Gower Bibliography

The World Grown Old in Later Medieval Literature.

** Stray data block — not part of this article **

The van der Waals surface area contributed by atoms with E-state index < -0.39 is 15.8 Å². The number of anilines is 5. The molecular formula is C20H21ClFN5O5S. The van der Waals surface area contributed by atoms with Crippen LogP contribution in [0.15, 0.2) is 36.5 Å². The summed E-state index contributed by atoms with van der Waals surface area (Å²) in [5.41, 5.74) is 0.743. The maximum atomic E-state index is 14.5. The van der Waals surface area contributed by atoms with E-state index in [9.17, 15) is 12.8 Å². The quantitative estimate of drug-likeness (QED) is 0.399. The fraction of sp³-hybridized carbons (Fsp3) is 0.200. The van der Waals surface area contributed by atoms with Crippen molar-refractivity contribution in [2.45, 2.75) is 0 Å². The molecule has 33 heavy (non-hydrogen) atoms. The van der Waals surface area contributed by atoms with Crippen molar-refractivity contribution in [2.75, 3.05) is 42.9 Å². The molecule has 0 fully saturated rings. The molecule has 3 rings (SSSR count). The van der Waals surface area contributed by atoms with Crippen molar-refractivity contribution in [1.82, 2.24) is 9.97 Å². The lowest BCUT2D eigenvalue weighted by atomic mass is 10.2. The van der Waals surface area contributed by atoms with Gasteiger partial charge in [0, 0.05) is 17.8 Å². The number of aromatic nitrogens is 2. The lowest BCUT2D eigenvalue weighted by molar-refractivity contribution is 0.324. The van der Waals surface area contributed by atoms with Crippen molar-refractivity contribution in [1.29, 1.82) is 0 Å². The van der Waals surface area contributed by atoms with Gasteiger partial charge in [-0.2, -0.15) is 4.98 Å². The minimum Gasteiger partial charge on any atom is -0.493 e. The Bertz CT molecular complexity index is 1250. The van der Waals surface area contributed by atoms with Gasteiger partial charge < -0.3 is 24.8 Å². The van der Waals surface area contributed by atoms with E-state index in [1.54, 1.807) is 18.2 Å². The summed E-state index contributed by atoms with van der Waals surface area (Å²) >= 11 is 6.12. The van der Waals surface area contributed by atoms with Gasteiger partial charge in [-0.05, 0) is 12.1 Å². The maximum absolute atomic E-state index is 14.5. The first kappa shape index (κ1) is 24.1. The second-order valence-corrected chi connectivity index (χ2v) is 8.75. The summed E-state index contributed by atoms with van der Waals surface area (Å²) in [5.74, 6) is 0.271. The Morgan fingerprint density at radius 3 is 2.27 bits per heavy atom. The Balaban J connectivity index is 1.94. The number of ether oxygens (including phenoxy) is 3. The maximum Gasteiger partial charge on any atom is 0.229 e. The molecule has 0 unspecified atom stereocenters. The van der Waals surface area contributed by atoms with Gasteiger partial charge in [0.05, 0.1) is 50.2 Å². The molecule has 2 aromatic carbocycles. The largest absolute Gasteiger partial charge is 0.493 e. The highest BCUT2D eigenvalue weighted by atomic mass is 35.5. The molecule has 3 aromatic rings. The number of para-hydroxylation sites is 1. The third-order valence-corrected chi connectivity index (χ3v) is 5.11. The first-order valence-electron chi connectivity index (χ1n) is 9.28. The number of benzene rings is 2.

Dean, James M.. "The World Grown Old in Later Medieval Literature." Cambridge, MA: Medieval Academy of America, 1997 ISBN 0915651041